Category Archives: harry hole

The Bat


the bat

“Then Harry was alone. As we always are.”

Harry Hole is the epitome of the modern day noir detective. He’s a Norwegian Philip Marlowe. His life revolves around his cases. His relationships can never last because he lives for his cases not for his relationships. The only lasting relationship he can ever have is with crime.

In this first installment, we see Harry as a bright eyed, bushy tailed detective on his way to Australia to help the Australian police solve the murder of a young Norwegian girl. He’s almost naive at the outset of this case. He seems so young and innocent in comparison to where I found him in The Leopard. Harry is quickly taken under the wing of a seasoned Australian police detective, Andrew, who begins to show him the ropes of the Australian police force.

As with the last Harry Hole mystery I read, this novel is surrounded in folk tales and fables. Tall tales of creation stories that weave throughout the case Harry is working. In this case, Aboriginal creation stories are told, including the bat, representing death, Bubbur the snake, and Walla the fighter. Each folk character has it’s counterpart in a character involved in the crime. And it’s up to Harry to figure out who is who, what is truth and what is fiction.

It doesn’t take long for the Harry in The Leopard to begin to emerge. The case soon drags Harry down the rabbit hole, kicking up his worst traits. It’s almost as if Harry has to succumb to the depths of his own depravity to see the depravity in others. Harry manages to get his man but each time at a greater cost. It makes me wonder what will be left of Harry Hole at the end of the series.

Rating: 4/5 You can see Nesbo is still working out the kinks of Hole’s character in this one but I love the character study from the later novel to Hole’s creation.

Stay tuned for the next installment of Book Battle 2015. Happy reading!

Harry Down the Rabbit Hole

Harry Down the Rabbit Hole

I had such a visceral reaction to the first few pages of this book that I had to step away for a couple days before I could pick it up again. Nesbo is decidedly unrelenting in his depiction of violence and depravity but it does work in the contexts of this book. The scene in question involves a kind of torture device used in Africa called the Leopold’s Apple. Definitely not for the faint of heart. However, looking deeper into the story it’s much less about the violence and much more about the deconstruction and reconstruction of a man. Part police procedural, psychological thriller, and man’s search for answers within himself, The Leopard is one roller coaster ride of a book.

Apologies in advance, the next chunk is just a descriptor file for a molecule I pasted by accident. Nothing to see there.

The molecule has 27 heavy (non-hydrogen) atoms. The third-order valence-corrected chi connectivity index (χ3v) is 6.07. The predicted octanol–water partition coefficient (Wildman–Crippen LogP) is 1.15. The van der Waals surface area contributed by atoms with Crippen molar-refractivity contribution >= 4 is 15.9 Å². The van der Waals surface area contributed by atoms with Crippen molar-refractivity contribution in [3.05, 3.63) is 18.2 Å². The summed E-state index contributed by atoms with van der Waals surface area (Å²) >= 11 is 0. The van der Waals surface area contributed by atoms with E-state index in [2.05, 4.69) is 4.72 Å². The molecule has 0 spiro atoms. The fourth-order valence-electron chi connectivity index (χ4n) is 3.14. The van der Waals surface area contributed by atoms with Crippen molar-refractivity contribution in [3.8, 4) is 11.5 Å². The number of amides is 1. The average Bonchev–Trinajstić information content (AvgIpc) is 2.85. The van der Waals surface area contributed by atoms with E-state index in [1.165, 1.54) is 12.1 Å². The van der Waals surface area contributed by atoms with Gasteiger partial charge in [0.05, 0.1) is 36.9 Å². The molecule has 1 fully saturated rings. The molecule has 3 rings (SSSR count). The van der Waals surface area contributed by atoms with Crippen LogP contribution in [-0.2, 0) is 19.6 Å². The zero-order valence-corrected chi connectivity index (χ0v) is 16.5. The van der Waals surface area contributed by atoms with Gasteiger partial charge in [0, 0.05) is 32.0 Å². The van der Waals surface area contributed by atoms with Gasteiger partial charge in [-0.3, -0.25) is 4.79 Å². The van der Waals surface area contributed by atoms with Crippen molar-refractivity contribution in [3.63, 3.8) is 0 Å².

The novel, after I was able to pick it up again, started rather slowly but sure picked up towards the end to the point that I couldn’t put it down. Taking place in Oslo, rural Norway, and even the Congo the novel has many twists and turns I never expected. Nesbo guides you through his red herrings and makes you believe everyone. Just when you think you know who the killer is guess again. Even prized detective Harry Hole is surprised with this one.

My favorite quote from the book occurs when Harry first goes to the Congo. For me this quote solidified much of the book and the way many of the characters interact with each other. Harry and his Congolese taxi driver are talking about a snow leopard and the driver states: “That one is almost impossible to hunt. It is rare, has large territory, only hunts at night. Hides and blends into environs during the day. I think it is very lonely animal, Harry.” This quote applies both to Harry and the people he hunts, two sides of the same coin.

As Harry’s father says, love and hate are the same just the flip side of the coin. Nesbo does an amazing job of showing this disparity, especially in the characters’ relationships with each other. How easy it is to flip the coin on the person next to you and how perhaps the hate you thought was destroying you could be your saving grace.

Now, this is the 8th book in the series and I definitely felt at a slight disadvantage not knowing what had happened in the previous books, since the events were heavily mentioned as influencing personality and behavior. It also makes me want to know more about Norway and the culture there since there are many different dialects brought up and placed on certain people in judgement of reverence.

Overall, I really enjoyed the ride this book took me on. While terrifying, it made me think and read between the lines, exactly what a book is supposed to do.

Rating: 4/5

Stay tuned for the next book in the battle!!